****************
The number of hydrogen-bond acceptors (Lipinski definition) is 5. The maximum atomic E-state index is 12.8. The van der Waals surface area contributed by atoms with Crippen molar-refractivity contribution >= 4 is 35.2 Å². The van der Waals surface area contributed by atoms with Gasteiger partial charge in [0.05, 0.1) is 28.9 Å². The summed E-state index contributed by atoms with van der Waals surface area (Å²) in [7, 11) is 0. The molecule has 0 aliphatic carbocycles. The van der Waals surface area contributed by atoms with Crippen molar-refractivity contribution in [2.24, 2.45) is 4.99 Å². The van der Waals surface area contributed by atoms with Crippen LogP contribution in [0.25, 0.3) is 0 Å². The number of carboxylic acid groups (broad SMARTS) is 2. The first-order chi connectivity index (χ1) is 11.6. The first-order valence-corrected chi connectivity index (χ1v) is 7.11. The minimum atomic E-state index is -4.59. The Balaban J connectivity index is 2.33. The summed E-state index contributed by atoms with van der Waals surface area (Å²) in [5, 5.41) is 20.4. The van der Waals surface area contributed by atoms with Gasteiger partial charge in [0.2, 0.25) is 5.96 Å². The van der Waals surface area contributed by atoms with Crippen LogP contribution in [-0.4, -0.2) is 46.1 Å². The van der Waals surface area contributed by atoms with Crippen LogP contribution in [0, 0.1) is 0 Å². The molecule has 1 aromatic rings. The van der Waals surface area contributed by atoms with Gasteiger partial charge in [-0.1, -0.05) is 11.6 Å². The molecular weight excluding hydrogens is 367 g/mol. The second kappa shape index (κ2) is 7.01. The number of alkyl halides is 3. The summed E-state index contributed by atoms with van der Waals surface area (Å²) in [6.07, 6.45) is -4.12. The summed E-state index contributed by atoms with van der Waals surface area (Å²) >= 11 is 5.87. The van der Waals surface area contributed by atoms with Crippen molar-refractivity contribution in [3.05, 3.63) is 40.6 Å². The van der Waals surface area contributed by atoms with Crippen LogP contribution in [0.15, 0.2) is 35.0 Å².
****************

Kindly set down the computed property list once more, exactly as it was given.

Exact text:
The number of hydrogen-bond acceptors (Lipinski definition) is 5. The maximum atomic E-state index is 12.8. The van der Waals surface area contributed by atoms with Crippen molar-refractivity contribution >= 4 is 35.2 Å². The van der Waals surface area contributed by atoms with Gasteiger partial charge in [0.05, 0.1) is 28.9 Å². The summed E-state index contributed by atoms with van der Waals surface area (Å²) in [7, 11) is 0. The molecule has 0 aliphatic carbocycles. The van der Waals surface area contributed by atoms with Crippen molar-refractivity contribution in [2.24, 2.45) is 4.99 Å². The van der Waals surface area contributed by atoms with Crippen LogP contribution in [0.25, 0.3) is 0 Å². The number of carboxylic acid groups (broad SMARTS) is 2. The first-order chi connectivity index (χ1) is 11.6. The first-order valence-corrected chi connectivity index (χ1v) is 7.11. The minimum atomic E-state index is -4.59. The Balaban J connectivity index is 2.33. The summed E-state index contributed by atoms with van der Waals surface area (Å²) in [5, 5.41) is 20.4. The van der Waals surface area contributed by atoms with Gasteiger partial charge in [0.2, 0.25) is 5.96 Å². The van der Waals surface area contributed by atoms with Crippen LogP contribution in [-0.4, -0.2) is 46.1 Å². The van der Waals surface area contributed by atoms with Crippen LogP contribution in [0, 0.1) is 0 Å². The molecule has 1 aromatic rings. The van der Waals surface area contributed by atoms with Gasteiger partial charge in [-0.1, -0.05) is 11.6 Å². The molecular weight excluding hydrogens is 367 g/mol. The second kappa shape index (κ2) is 7.01. The number of alkyl halides is 3. The summed E-state index contributed by atoms with van der Waals surface area (Å²) in [6.07, 6.45) is -4.12. The summed E-state index contributed by atoms with van der Waals surface area (Å²) >= 11 is 5.87. The van der Waals surface area contributed by atoms with Crippen molar-refractivity contribution in [3.05, 3.63) is 40.6 Å². The van der Waals surface area contributed by atoms with Crippen LogP contribution in [0.15, 0.2) is 35.0 Å².